My Most Influential Albums Ever
I recently found a copy of Patti Smith's debut album HORSES at Goodwill. It was one of the numerous re-issues of the album but this one was a remastered version and had a bonus track featuring The Patti Group raging through "My Generation". The whole CD sounded just brilliant...better than I ever remembered. It had been years since I'd listened to HORSES. Somehow it seemed just as fresh and immediate as it ever had. But there was no way it could sound as earth-shatteringly life-changing as it did to me in November of 1975. Up until I discovered Patti, I was pretty much an unrepentant Deadhead, even traveling out to Denver and Oklahoma City to catch an extended run of Grateful Dead shows over the course of 2-3 years. I continued to love Jerry and the boys up through 1983, but Patti Smith blew my mind forever in 1975 and I would never be the same after hearing her first record. As cliched as it might sound, Patti Smith really did change my life.
Listening to the record got me to thinking about what album of each decade (during which I was truly aware of what was going on in pop music) had the biggest influence on me. I guess MEET THE BEATLES would have to take that honor in the '60s. All The Beatles albums, because almost every one of them was such a leap in musical accomplishment over the previous one, had a profound effect on me, but MEET THE BEATLES was the first album I ever owned and, in the end, the album that changed me in just about every way imaginable more than any other. Ever. Bob Dylan's HIGHWAY 61 REVISITED, BRINGING IT ALL BACK HOME, and JOHN WESLEY HARDING form a close second. VU's debut would be third.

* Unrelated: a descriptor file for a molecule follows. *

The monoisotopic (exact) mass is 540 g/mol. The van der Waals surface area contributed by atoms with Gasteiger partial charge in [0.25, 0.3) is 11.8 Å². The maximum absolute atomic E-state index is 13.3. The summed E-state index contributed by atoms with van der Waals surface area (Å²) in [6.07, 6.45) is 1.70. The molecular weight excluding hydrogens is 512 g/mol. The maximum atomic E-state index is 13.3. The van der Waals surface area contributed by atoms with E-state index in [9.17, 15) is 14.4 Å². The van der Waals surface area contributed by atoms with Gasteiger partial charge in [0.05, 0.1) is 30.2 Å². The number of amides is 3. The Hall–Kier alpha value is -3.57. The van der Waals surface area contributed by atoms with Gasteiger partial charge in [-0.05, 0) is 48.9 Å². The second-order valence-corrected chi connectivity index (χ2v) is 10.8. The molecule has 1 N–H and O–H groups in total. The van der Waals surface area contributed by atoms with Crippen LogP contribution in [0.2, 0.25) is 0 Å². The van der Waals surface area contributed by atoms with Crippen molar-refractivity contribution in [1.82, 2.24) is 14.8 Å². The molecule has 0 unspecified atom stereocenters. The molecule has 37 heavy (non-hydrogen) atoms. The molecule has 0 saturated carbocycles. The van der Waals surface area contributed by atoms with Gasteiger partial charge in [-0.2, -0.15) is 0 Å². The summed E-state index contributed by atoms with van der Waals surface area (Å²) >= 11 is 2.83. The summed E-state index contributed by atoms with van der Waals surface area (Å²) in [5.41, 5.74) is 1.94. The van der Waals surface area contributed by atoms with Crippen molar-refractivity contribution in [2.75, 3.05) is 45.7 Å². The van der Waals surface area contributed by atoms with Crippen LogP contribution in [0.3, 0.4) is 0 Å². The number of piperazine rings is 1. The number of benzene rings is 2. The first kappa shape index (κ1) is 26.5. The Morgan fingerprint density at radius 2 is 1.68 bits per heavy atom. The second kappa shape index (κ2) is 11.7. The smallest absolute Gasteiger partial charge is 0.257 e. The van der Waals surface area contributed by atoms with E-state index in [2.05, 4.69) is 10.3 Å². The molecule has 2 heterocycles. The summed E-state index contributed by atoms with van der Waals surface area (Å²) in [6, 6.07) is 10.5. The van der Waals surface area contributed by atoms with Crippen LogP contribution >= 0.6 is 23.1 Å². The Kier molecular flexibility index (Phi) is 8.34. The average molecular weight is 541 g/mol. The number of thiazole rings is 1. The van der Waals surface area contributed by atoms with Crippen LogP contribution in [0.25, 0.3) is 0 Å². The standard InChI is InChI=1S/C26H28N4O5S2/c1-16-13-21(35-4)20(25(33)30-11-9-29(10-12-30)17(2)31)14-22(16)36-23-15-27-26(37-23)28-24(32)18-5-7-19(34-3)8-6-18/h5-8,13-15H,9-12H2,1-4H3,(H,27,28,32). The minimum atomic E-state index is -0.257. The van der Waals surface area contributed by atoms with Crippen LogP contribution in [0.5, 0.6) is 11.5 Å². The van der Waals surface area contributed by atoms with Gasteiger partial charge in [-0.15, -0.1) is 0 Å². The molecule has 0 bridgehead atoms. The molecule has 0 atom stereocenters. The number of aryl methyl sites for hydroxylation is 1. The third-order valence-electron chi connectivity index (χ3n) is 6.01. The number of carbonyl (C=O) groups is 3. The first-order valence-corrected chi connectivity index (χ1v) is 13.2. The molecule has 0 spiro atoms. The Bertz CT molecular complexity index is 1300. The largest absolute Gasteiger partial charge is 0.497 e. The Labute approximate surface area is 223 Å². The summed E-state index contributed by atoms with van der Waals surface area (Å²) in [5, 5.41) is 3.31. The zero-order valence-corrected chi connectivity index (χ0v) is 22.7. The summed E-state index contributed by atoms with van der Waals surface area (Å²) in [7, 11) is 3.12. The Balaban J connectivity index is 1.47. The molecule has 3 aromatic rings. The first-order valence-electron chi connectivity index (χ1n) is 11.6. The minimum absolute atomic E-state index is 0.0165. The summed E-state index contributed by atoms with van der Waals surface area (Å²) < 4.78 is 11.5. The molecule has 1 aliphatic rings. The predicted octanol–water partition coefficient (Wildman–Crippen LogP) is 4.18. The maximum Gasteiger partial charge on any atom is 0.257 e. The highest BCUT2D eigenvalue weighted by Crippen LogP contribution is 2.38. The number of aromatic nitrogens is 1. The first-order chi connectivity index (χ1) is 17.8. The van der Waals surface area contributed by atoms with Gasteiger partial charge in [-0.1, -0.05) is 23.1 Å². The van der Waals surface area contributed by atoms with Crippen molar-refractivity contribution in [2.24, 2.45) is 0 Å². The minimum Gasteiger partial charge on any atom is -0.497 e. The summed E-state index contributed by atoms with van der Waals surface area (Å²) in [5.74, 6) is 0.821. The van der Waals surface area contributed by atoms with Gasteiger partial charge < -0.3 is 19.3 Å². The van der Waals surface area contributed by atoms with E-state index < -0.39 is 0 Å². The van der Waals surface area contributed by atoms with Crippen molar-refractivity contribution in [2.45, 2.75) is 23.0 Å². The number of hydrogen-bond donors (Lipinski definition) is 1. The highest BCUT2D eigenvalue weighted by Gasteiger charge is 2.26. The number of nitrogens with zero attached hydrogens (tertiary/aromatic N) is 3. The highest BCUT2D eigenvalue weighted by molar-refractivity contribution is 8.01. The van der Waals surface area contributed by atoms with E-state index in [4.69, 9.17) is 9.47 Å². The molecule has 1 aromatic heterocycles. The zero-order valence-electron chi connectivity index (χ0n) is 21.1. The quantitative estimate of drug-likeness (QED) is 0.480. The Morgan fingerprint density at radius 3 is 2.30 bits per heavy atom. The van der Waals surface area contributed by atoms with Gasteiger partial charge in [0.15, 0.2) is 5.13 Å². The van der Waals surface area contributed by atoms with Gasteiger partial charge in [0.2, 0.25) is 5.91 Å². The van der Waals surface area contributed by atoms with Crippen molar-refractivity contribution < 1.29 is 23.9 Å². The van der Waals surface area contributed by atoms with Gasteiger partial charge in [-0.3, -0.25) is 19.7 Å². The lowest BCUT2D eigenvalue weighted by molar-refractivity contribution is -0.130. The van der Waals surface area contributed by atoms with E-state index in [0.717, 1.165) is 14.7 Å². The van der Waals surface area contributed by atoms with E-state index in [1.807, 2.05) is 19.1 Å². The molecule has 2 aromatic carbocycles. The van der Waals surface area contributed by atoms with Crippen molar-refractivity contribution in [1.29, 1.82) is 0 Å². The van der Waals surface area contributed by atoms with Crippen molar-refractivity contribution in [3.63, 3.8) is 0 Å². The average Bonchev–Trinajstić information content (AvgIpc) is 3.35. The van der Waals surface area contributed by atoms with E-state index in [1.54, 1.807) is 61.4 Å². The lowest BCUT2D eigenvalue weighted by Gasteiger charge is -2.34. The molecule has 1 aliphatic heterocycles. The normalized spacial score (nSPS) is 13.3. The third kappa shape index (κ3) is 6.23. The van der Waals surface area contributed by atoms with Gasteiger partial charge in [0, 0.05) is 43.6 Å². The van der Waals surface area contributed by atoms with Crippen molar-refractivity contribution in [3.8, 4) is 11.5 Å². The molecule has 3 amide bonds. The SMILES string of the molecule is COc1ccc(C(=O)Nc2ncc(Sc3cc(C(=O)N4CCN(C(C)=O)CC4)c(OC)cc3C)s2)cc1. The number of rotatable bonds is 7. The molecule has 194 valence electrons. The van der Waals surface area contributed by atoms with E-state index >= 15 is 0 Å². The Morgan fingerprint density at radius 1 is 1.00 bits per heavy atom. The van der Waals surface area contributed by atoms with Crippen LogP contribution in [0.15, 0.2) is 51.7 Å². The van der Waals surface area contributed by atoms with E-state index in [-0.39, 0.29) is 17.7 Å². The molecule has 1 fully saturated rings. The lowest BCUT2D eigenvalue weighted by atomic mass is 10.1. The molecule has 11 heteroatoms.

In the '70s, there's no doubt. HORSES. Sometimes it seems as though all modern post-Beatles rock music owes its existence to Patti Smith in some way or another, though Patti Smith owes her own existence to The Beatles, the Rolling Stones, Bob Dylan, and Velvet Underground.
The '80s are slightly more problematic when it comes to picking a supremely influential record. There was so much great rock music in the '80s. But I guess I'd have to choose the Pixies's DOOLITTLE. Sublime. I think that brilliant collection of songs was the one that inspired me to start writing and recording my own music. For that I cannot thank Kimmy, Black Francis, Joey and David enough.
The '90s. Well, it's not who you think. Yeah...Nirvana certainly had a positive effect on me and my music, but NEVERMIND couldn't come close to the influence of Guided By Voice's BEE THOUSAND. That record was recorded on a Tascam 4 track cassette deck. Suddenly it was okay...not just okay but COOL...to record music at home. It didn't have to sound perfect forever. It simply had to be good and heartfelt. Thanks Robert Pollard. Though I'm not sure why, I haven't listened much to GBV now since the early 2000s, but I will never forget the lessons that band taught me. Nor the joy all those beautifully off-kilter little sub-two minute gems of melody and cryptic lyrics provided me.
In the 2000s? No one comes to mind.